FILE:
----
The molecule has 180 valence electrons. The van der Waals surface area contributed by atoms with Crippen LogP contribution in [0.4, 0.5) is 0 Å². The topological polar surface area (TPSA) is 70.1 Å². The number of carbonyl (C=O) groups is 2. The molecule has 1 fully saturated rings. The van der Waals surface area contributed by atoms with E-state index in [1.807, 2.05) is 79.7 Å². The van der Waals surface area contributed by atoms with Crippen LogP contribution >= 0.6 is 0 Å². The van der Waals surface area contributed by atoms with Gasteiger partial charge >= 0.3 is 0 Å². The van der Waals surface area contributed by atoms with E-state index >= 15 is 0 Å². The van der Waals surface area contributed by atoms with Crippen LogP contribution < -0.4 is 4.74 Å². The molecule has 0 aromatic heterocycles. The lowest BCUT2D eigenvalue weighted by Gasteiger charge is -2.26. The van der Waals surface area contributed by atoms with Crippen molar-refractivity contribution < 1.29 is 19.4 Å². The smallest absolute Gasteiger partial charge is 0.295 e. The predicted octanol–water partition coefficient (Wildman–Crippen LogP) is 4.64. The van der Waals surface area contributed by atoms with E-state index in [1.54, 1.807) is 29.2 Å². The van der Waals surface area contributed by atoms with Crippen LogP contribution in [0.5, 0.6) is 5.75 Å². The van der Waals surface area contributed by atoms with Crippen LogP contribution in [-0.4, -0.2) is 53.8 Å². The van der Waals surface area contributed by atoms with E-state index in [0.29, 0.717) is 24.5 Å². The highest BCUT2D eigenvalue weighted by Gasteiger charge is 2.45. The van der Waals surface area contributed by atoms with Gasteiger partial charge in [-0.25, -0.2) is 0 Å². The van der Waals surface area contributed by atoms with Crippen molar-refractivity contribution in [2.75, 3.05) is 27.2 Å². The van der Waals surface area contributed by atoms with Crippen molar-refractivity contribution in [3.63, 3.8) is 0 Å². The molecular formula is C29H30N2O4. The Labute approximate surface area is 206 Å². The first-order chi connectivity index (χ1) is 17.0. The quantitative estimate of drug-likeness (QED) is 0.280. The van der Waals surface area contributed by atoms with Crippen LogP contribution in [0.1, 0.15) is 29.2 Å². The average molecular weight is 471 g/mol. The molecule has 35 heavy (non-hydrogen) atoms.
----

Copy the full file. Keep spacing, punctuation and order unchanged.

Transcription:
The molecule has 180 valence electrons. The van der Waals surface area contributed by atoms with Crippen LogP contribution in [0.4, 0.5) is 0 Å². The topological polar surface area (TPSA) is 70.1 Å². The number of carbonyl (C=O) groups is 2. The molecule has 1 fully saturated rings. The van der Waals surface area contributed by atoms with E-state index in [1.807, 2.05) is 79.7 Å². The van der Waals surface area contributed by atoms with Crippen LogP contribution >= 0.6 is 0 Å². The van der Waals surface area contributed by atoms with Gasteiger partial charge >= 0.3 is 0 Å². The van der Waals surface area contributed by atoms with E-state index >= 15 is 0 Å². The van der Waals surface area contributed by atoms with Crippen LogP contribution < -0.4 is 4.74 Å². The molecule has 0 aromatic heterocycles. The lowest BCUT2D eigenvalue weighted by Gasteiger charge is -2.26. The van der Waals surface area contributed by atoms with Crippen molar-refractivity contribution < 1.29 is 19.4 Å². The smallest absolute Gasteiger partial charge is 0.295 e. The predicted octanol–water partition coefficient (Wildman–Crippen LogP) is 4.64. The van der Waals surface area contributed by atoms with E-state index in [1.54, 1.807) is 29.2 Å². The van der Waals surface area contributed by atoms with Crippen LogP contribution in [0.5, 0.6) is 5.75 Å². The van der Waals surface area contributed by atoms with Crippen LogP contribution in [-0.4, -0.2) is 53.8 Å². The van der Waals surface area contributed by atoms with E-state index in [0.29, 0.717) is 24.5 Å². The highest BCUT2D eigenvalue weighted by Gasteiger charge is 2.45. The van der Waals surface area contributed by atoms with Gasteiger partial charge in [-0.25, -0.2) is 0 Å². The van der Waals surface area contributed by atoms with Crippen molar-refractivity contribution in [2.75, 3.05) is 27.2 Å². The van der Waals surface area contributed by atoms with Crippen molar-refractivity contribution in [3.63, 3.8) is 0 Å². The molecular formula is C29H30N2O4. The Labute approximate surface area is 206 Å². The first-order chi connectivity index (χ1) is 17.0. The quantitative estimate of drug-likeness (QED) is 0.280. The van der Waals surface area contributed by atoms with Crippen LogP contribution in [0.1, 0.15) is 29.2 Å². The average molecular weight is 471 g/mol. The molecule has 35 heavy (non-hydrogen) atoms.